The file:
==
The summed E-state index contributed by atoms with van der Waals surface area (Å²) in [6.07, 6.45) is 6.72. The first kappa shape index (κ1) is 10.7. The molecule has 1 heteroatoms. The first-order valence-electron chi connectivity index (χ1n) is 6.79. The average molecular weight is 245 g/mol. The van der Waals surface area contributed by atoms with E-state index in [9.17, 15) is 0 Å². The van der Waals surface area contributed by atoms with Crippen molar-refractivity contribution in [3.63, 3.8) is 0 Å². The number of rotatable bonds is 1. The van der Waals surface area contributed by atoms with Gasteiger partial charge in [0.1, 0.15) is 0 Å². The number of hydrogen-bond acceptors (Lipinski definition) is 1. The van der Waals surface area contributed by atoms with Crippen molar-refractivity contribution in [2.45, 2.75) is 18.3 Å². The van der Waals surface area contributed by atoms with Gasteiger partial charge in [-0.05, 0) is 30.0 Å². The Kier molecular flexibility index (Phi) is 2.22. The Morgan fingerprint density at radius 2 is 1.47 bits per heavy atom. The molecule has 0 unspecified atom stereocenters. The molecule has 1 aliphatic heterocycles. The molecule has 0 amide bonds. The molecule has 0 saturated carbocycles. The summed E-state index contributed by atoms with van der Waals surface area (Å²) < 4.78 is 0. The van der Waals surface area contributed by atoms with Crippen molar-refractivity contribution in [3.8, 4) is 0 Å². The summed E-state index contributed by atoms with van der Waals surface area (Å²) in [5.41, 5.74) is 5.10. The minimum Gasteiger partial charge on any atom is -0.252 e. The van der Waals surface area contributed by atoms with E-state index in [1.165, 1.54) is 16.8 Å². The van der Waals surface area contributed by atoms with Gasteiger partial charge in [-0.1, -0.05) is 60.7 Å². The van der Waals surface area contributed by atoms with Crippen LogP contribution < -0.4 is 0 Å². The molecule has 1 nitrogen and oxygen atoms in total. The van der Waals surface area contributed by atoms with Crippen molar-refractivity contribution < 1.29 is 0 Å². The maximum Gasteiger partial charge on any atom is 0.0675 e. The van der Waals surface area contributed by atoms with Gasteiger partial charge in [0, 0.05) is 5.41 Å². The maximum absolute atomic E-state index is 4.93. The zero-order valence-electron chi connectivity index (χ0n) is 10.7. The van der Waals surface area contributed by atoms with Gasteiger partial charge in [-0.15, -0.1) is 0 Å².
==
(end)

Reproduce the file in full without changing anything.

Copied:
The summed E-state index contributed by atoms with van der Waals surface area (Å²) in [6.07, 6.45) is 6.72. The first kappa shape index (κ1) is 10.7. The molecule has 1 heteroatoms. The first-order valence-electron chi connectivity index (χ1n) is 6.79. The average molecular weight is 245 g/mol. The van der Waals surface area contributed by atoms with E-state index in [9.17, 15) is 0 Å². The van der Waals surface area contributed by atoms with Crippen molar-refractivity contribution in [3.63, 3.8) is 0 Å². The number of rotatable bonds is 1. The van der Waals surface area contributed by atoms with Gasteiger partial charge in [0.1, 0.15) is 0 Å². The number of hydrogen-bond acceptors (Lipinski definition) is 1. The van der Waals surface area contributed by atoms with Crippen molar-refractivity contribution in [2.45, 2.75) is 18.3 Å². The van der Waals surface area contributed by atoms with Gasteiger partial charge in [-0.05, 0) is 30.0 Å². The Kier molecular flexibility index (Phi) is 2.22. The Morgan fingerprint density at radius 2 is 1.47 bits per heavy atom. The molecule has 0 unspecified atom stereocenters. The molecule has 1 aliphatic heterocycles. The molecule has 0 amide bonds. The molecule has 0 saturated carbocycles. The summed E-state index contributed by atoms with van der Waals surface area (Å²) < 4.78 is 0. The van der Waals surface area contributed by atoms with Crippen molar-refractivity contribution in [3.8, 4) is 0 Å². The summed E-state index contributed by atoms with van der Waals surface area (Å²) in [5.41, 5.74) is 5.10. The minimum Gasteiger partial charge on any atom is -0.252 e. The van der Waals surface area contributed by atoms with E-state index in [1.165, 1.54) is 16.8 Å². The van der Waals surface area contributed by atoms with Gasteiger partial charge in [-0.1, -0.05) is 60.7 Å². The van der Waals surface area contributed by atoms with Crippen LogP contribution < -0.4 is 0 Å². The molecule has 1 nitrogen and oxygen atoms in total. The van der Waals surface area contributed by atoms with Crippen molar-refractivity contribution < 1.29 is 0 Å². The maximum Gasteiger partial charge on any atom is 0.0675 e. The van der Waals surface area contributed by atoms with Gasteiger partial charge in [0, 0.05) is 5.41 Å². The maximum absolute atomic E-state index is 4.93. The zero-order valence-electron chi connectivity index (χ0n) is 10.7. The van der Waals surface area contributed by atoms with Gasteiger partial charge in [-0.15, -0.1) is 0 Å².